Despite industry worries over slowing home sales, builders have many reasons to feel optimistic about 2019, according to a new Meyers Research analysis. “It’s really a confusing time, so many people are asking what’s going on, particularly in that fourth quarter of last year,” says Meyers Research principal Mollie Carmichael, referring in part to declining builder confidence numbers and end-of-the-year stock market volatility.
“We’re seeing news headlines that are scaring consumers,” she said in a recent live webcast focused on the Meyers Research & Metrostudy 2019 Consumer Sentiment Survey of more than 20,000 new-home shoppers. “Existing home sales are a little down year over year from 2018 to 2017, but we also had a tremendous 2017.”
Her take on the U.S. economy shows a recovery with no indication of stopping. “The good news is we’re about five months away from the strongest recovery ever,” said Carmichael. “We’re looking at another year or two of strength. Consumer spending for the most part is very strong, which is usually a lagging indicator.”
Despite these positive indications, many forces could put a drag on the economy and home building this year, including interest rates, tariffs, the labor shortage, and trade wars. Here is a roundup of Carmichael’s economic and consumer trends to watch:
Affordability. In many big markets, tight housing inventory is forcing prices up and buyers out. “When we look at months of supply, it’s anemic. It’s very low, and that’s part of the problem, that lack of choices out there,” says Carmichael. “Low supply is pushing prices up. But we do have some markets that have not hit peak pricing so there’s still some opportunity out there,” she says.
Southern California currently is the least affordable place to live while the Southeast and Idaho rank high for affordability. “We need price points below $500,000,” she says. “Focusing on that is a huge part of 2019 to 2020.”
Carmichael also sees choke points in hot real estate markets that are dealing with an influx of residents and not enough housing. “Most of the growth is heading into the West and that’s great. When we look at where affordability is, that’s where it’s not so great,” she says. “That’s where affordability is most challenged.”
Size Matters. The survey revealed the continued growth of multigenerational households and a shift toward smaller floor plans. “The most important home features are interior styling and curb appeal–it’s not about size,” says Carmichael. “We have to get better at design to get to the price point that consumers want. We have to be better at figuring out how to get that 1,500 square feet to feel like 2,000 square feet, and 2,500 square feet to feel like 3,000 square feet.”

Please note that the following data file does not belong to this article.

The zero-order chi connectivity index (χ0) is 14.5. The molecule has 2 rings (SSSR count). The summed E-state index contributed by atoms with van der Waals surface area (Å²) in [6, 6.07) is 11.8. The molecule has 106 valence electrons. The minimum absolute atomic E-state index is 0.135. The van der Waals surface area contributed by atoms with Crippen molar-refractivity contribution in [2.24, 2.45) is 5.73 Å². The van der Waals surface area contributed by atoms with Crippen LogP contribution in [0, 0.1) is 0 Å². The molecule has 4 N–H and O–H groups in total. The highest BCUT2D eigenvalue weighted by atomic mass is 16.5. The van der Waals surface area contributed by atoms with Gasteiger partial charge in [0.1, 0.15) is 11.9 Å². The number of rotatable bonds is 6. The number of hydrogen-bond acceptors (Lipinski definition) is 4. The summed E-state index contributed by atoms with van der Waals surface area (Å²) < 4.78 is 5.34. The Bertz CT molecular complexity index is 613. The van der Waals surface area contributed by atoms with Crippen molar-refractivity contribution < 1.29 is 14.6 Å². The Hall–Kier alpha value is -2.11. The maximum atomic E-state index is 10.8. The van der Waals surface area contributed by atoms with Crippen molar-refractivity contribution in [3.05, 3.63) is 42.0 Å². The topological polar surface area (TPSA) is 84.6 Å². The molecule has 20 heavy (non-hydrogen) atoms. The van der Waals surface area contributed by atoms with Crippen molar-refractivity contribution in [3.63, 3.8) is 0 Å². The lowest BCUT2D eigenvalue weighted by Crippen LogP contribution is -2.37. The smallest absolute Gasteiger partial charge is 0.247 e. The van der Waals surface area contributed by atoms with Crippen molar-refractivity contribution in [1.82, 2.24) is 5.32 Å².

Purchasing Power. Carmichael noted that women are the dominant force in today’s home-buying world. Recent numbers show that they represent 51% of the nation’s wealth. One in five homes today is owned by a single woman, and 92% of all home sales are led by women, according to Carmichael, who says of a hypothetical female buyer: “She is focused on how the home lives for her and her family.”
Mortgage Rates. Carmichael believes concerns about rising mortgage rates may be overblown. “We’ve seen so much elasticity, over the past few years rates go up but then they just come down,” she says.
While noting that just a 1% interest rate increase equates to 12% in lost affordability, she points out that mortgage applications were up in January. “We think interest rates are going to stay low through the spring selling season, so that’s good news,” she says.
Unemployment. The country’s ultra-low unemployment rate continues to be a bright spot. “Employees aren’t afraid of losing their jobs,” she says, “so they’re feeling very confident about their employment.”
High Prices. To get an artificial intelligence-based take on consumer sentiment, study leaders fed data from the survey to IBM’s Watson computer system. When Watson was asked to refine what most people said about the main reason for not buying homes the answer was, “the market is just too high.” When the machine was asked to collate the most popular responses for buying a home, the answer was, “If you can afford it, do it.”